Stanley Mill 1964
left Perth Academy in 1964 (in Stanley terms I was an Academy Ashbucket –
i.e. working class but managed to pass the eleven plus) and saw an advert in
the paper for a Junior Shorthand Typist/Secretary at Stanley Mills.
I got the job and living in Store Street it was great as I could run
up the brae for my dinner and was home by 5 or so every night.
It also meant no bus fares into Perth to work!!
At the start of each day, I had to
run around the mill. I
was terrified (I was only 15). The
noise and bustle…. I had to pick
up all the “Time Sheets” from the different parts of the mill, from the
Weaving sheds where the wifies would shout at me (most of them were really
deaf) to the clattering, dusty “Winding” and “Carding” sheds.
Last I would go to the warehouse where all the raw bales of cotton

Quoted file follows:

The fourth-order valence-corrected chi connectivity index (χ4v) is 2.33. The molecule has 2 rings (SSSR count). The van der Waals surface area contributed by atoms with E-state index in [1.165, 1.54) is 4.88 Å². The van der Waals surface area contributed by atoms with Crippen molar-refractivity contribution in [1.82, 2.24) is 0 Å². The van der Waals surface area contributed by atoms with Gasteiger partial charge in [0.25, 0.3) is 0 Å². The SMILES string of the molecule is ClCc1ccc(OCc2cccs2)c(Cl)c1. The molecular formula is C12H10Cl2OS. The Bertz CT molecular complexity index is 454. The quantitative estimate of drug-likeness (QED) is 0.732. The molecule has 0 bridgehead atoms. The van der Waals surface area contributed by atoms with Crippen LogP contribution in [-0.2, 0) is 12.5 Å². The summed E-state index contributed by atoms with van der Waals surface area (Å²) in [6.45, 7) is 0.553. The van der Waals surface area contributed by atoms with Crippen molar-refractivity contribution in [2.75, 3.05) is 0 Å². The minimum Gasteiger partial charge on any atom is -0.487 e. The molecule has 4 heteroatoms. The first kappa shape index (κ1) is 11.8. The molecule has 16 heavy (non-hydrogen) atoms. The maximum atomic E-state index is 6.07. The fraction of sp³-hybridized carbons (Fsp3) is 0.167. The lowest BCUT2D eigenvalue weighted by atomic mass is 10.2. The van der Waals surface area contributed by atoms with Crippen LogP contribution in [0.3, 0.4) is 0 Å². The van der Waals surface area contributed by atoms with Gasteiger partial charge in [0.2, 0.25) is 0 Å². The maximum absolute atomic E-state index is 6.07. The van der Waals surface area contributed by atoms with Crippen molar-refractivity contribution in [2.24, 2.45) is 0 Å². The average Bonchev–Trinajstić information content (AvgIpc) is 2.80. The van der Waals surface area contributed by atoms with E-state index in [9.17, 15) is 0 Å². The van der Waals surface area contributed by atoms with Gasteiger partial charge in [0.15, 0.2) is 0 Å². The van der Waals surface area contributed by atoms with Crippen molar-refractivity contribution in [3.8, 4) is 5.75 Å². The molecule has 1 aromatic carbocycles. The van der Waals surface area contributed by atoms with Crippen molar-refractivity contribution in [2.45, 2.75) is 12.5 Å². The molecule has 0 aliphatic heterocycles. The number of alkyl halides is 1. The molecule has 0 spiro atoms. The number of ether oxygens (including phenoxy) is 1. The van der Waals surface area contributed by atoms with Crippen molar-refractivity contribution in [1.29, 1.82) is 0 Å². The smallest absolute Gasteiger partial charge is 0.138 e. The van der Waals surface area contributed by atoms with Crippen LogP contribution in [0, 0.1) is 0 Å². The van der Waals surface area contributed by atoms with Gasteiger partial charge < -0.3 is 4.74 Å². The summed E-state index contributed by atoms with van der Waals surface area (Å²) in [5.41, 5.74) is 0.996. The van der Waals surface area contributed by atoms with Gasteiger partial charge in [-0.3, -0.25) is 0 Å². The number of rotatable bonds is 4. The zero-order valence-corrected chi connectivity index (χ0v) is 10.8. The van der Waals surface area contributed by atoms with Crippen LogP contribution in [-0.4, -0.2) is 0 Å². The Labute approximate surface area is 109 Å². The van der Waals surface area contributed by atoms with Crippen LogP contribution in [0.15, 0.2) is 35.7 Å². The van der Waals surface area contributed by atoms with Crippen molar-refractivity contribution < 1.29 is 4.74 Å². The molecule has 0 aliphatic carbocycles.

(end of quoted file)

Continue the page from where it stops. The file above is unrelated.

came in weekly from Winstanley in Liverpool.
The cotton was really soft and I couldn’t help but touch the stuff
as I passed.
were real characters in Stanley Mills office and reflecting back I can
remember them vividly. I really
liked the disabled man Roy Macgregor who did the accounts and processing
with Mr Dudgeon who came over the Tullybackart Road to Stanley every day
from Dundee. Roy was a really
kind man who supported me in those days and kept saying “you should get
out of this place”. Mr Stott
was the General Manager and eventually I did all his shorthand typing.
Mr Stott chewed/smoked his pipe all day long.
One of my favourite tasks was counting out the cash to put in the pay
packets at the end of the week with the “clerkess”.
remember going to Mr Stott’s one New Year with some pals – and he said
to me, “Fiona, you should go into further education – why don’t you go
and train to do something!!” I
laughed and never thought about it but when I was 18 and saw all my Perth
Academy friends going off to University I decided that I maybe could do
something too. I looked through
the Edinburgh phone directory and didn’t get far – “The Astley Ainslie
School of Occupational Therapy” -
I phoned up and by the end of the week I had had my interview and been
accepted on the next course. (By
this time I had left Stanley Mills and moved to a job in Perth where they
encouraged me to do “Highers”).
Fiona McConnell - November 2006